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Persuasive argument about mass communications.

That means I must argue for or against the topic I list in this announcement. I cannot write "about" the topic. I have to have a clear "for or against" thesis.

Topic: If the Internet kills newspapers, it will kill its own information source.

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https://brainmass.com/drama-film-and-media-studies/mass-communication/newspapers-110859

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My argument will be completely against this statement that the if the internet kills newspapers, it will kills its own information source. My argument against this statement is primarily based on the premises that internet is a much larger information resource than internet and cannot be termed as dependent on newspaper for its content on information. In other words, internet boasts of a wide variety of information, entertainment, news, tools, educational material,etc., which cannot be presented in a newspaper. The information presented in a newspaper is just a fraction of the content or information displayed over the internet.

Another strong reason against the validity of this statement is the fact that in ...

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If the Internet kills newspapers, it will kill its own information source.

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News Paper Comparison

You should have two different local papers in front of you. One could be a daily paper, another weekly or student paper. Look at the newspapers, paying special attention to the amount of space devoted to ads compared to that devoted to articles. Look, too, at where the ads are placed within the paper. There are no ads on the front page, but other key places your eye goes are filled with ads, not stories. Can you find examples of that?

OK, if you're the proprietor of a good pizza joint in town, what's your relationship with the editors of these papers? How do they think of you? How do you think of them?

The editors (or head ad people) think of you as a great advertiser or a potential advertiser. You want them to think of you as a great advertiser so your ad gets good placement in their papers. What would good placement be to you? Where would you want your ad to go? On the front page, right? You might also always want to be in the same place so your customers can find your coupon easily when they want it. The editor or ad department has lots of considerations:

As many pages as possible for classified ads because they make a lot of money off of them. There are often coupons with pizza ads, so they can't go back to back.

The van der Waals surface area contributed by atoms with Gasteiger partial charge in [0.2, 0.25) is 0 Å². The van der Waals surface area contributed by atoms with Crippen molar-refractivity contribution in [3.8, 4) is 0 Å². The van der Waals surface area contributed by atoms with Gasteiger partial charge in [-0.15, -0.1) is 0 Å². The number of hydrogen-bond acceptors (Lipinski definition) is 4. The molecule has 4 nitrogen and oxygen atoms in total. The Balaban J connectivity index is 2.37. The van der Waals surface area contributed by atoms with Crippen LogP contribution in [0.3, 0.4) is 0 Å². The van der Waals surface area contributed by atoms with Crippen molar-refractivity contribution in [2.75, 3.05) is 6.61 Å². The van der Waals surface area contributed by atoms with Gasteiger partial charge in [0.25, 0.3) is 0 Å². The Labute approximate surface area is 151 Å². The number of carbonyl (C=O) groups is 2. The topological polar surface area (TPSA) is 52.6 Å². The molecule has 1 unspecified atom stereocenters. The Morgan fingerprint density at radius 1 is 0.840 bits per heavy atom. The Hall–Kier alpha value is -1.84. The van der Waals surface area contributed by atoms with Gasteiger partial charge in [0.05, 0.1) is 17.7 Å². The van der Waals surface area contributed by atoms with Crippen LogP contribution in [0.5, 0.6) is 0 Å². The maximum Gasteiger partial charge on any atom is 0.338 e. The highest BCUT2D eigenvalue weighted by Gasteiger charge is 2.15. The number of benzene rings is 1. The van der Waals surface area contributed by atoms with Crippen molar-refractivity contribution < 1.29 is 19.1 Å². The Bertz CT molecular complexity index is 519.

Some pizza places have been customers for decades so they have special places in the paper. For example, for years Domino's Pizza always got the bottom, left corner of the second page in Texas Daily. Find ads for similar products, services or industries in your papers. Are they close together or spread out? Why do you think they are placed that way? How much space in the paper is devoted to ads?

There are a lot of ads, aren't there? They get the good spots -- the spots peoples' eyes are most likely to migrate toward. They get those spots because they pay for them. How are they placed? What types of ads are placed in which sections? Compare the ads in the sports and lifestyles sections, in the food section and international news. You'd never see an ad for a "gentleman's club" in the front couple of pages of a paper. Where would you find it and why? Now... all of this happens in the advertising department before the editorial department ever gets a hold of the pages. Look at your papers again.

Where is the local, national, international, sports, weather, crime, education, state news? Where does the food section go on Wednesday?

They go between the ads! The news literally gets sandwiched in between the pre-existing ads. Whatever doesn't fit gets trimmed out. It's called the news hole. In a newspaper, as counterintuitive as this may seem, the editorial department whittles away at the news until it fits into the holes left over after the ads have been sold and placed. The ads come first and determine what gets reported as news and how. The ads will dictate how long the news stories can be and how many of them will make it in the paper. Economic factors or considerations shape both the content and the form of the news. How did that happen here? Should have 600-750 words on this comparison.

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